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Thursday, August 26, 2021

Why We Shouldn't Focus So Much on Structure and Education During Summer Break

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Let's face it: We all live busy lives, and that includes our children. Between school, home, extracurriculars, sports, and playdates, my kids' calendars are often just as overbooked as my own. But then, there's summer! Back when I was a kid, summer meant playing in the backyard, spending time at my grandparents' house with my cousins, reading any book I wanted, swimming, and an annual week-long vacation with my parents. But now, just like during the school year, there's pressure to use the summer break to optimize our children's potential. Specialized day camps, enrichment activities, and extra classes are now as common as chasing fireflies and lying on the grass with a novel.

Modern kids can sometimes feel like a different species, but the truth is that they still need the things we craved as kids. They need unstructured free time to engage in imaginative, child-centered play, and they need downtime to decompress. Take a moment to consider how a lazy summer might reap more long-term benefits for your child than a summer stuffed with enrichment activities.

Free Time Develops Independence

One thing unstructured summer days provide kids is the chance to develop independence. In most households, both parents work, and no one can devote themselves to entertaining their kids all day. That's a good thing! From learning how to fix a simple lunch to completing daily chores or just figuring out how to occupy themselves, kids can learn valuable skills and develop their independence when there's nothing on their schedule. Also, simply choosing what and how they play is an important milestone for kids that often gets overlooked with overscheduled families.

Friends and Social Skills Matter, Too

Summer is a great time to cultivate friendships and develop social skills. The freedom of unscheduled days makes sleepovers and long days playing with friends possible. Spending time with similar-aged peers with adequate but minimal supervision teaches children how to develop strong relationships with their friends. It also gives them a safe space to learn how to negotiate about how they will spend their time together and even navigate through disagreements and hurt feelings.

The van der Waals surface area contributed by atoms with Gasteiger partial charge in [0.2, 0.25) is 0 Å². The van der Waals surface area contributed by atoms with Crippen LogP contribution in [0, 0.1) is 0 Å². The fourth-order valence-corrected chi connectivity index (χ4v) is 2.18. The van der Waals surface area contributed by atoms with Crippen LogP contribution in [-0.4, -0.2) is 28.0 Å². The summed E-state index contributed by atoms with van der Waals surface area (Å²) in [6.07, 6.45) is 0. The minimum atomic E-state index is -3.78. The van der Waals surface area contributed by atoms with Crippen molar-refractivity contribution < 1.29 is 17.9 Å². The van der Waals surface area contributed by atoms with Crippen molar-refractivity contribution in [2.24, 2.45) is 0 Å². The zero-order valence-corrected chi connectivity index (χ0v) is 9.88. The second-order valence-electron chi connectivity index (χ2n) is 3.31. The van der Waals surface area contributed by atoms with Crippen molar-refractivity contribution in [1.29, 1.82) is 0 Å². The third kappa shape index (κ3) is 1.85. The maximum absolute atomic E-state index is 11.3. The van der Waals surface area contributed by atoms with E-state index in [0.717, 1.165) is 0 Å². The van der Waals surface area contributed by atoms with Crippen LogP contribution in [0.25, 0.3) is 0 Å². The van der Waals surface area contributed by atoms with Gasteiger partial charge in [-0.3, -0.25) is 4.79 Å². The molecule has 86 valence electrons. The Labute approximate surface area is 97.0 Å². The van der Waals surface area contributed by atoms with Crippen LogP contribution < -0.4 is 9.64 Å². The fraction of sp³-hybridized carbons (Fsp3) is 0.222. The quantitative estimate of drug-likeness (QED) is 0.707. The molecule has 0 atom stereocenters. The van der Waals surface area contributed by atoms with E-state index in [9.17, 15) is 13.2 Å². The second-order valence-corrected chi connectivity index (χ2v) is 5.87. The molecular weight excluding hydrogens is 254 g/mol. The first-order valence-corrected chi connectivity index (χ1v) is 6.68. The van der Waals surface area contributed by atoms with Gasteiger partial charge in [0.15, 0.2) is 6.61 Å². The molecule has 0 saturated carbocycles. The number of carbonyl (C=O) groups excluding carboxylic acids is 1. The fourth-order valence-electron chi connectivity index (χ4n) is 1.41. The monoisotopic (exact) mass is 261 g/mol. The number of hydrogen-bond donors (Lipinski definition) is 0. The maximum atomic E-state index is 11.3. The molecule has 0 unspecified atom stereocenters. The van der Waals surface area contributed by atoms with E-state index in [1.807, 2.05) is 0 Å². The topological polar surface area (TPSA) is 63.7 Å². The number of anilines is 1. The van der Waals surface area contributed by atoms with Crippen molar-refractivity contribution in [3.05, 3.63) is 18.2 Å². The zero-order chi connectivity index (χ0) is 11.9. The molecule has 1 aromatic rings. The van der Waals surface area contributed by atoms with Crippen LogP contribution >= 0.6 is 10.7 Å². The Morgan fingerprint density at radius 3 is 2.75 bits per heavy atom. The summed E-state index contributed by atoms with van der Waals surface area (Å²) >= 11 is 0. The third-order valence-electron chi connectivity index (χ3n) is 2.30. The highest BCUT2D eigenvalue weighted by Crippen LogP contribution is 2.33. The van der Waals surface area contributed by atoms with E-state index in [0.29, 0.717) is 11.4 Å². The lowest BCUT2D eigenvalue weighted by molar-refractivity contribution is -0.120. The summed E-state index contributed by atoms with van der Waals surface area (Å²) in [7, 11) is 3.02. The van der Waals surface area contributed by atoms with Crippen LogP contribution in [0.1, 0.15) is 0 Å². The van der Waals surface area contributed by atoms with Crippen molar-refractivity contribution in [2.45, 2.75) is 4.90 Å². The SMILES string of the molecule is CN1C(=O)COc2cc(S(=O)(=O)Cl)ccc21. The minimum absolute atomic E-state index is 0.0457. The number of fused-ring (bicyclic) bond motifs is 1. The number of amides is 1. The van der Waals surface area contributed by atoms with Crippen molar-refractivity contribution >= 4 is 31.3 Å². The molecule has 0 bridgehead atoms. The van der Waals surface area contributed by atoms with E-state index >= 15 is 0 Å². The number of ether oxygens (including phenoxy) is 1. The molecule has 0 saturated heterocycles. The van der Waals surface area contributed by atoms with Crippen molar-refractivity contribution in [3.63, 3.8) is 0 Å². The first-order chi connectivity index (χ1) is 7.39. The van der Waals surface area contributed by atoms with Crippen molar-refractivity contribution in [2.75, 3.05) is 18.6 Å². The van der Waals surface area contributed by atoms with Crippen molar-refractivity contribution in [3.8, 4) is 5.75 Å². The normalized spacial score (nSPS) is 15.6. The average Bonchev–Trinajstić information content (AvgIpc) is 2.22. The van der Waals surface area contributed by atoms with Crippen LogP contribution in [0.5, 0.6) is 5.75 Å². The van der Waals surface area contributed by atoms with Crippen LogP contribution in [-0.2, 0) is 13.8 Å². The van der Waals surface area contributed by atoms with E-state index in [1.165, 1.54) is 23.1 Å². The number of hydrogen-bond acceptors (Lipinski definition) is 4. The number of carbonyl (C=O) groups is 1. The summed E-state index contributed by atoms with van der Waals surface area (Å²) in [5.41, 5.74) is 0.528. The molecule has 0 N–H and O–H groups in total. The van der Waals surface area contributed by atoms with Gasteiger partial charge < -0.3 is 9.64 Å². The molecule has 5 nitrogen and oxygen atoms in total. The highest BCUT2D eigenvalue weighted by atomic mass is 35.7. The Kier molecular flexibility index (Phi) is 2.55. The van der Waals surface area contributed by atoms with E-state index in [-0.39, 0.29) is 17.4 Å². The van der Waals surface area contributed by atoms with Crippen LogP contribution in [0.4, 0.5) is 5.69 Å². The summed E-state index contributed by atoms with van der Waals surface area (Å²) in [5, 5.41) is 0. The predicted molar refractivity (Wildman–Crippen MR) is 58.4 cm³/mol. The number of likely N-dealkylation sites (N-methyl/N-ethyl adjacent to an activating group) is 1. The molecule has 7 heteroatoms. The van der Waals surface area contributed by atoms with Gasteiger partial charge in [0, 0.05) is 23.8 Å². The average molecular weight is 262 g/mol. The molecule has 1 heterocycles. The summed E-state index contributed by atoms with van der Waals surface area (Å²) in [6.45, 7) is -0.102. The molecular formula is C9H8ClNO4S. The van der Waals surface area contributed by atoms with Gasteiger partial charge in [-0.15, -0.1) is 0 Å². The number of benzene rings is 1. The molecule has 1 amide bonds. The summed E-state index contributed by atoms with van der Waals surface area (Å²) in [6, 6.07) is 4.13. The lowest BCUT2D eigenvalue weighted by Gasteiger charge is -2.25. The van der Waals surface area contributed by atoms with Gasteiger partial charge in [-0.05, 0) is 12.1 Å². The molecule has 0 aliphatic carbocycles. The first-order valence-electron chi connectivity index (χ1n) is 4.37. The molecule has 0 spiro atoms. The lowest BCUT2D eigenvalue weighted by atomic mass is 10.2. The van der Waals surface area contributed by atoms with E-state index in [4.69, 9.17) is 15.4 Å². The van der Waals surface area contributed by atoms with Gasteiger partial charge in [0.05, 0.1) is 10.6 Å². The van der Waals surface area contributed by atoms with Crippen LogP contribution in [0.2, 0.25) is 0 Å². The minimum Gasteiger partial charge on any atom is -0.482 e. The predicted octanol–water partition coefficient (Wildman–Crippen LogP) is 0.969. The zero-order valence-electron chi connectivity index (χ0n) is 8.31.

Summer Relieves Stress

Research has shown that the healthy development of children is harmed by excessive or prolonged stress. This sort of toxic stress damages a child's ability to learn and regulate their behavior and can have a lifelong impact on a child's physical and mental health. An unrelenting schedule and the expectation to excel at high-level academics without a break create stress, and for many children, it's far too much stress for their little minds and coping strategies to deal with effectively. In fact, some research has been done about the stress that intensive summer programs can cause children. But a summer spent outdoors is great for reducing kids' stress levels.

What About Learning Loss?

For the past 25 years or so, the media has consistently reported stories about the dangers of summer learning loss. Kids, especially elementary-aged children, can forget vital skills over the summer. But recent research has shown that these claims are overblown: The vast majority of students don't see any learning loss over the course of summer. If it still worries you, including family reading time and trips to the library in your summer plans can help combat the loss of reading skills, and including math in your kid's life can be as easy as doing some baking projects, counting money with them, and finding other real-life situations where math skills are used.

Find more about the author: Kim Hart

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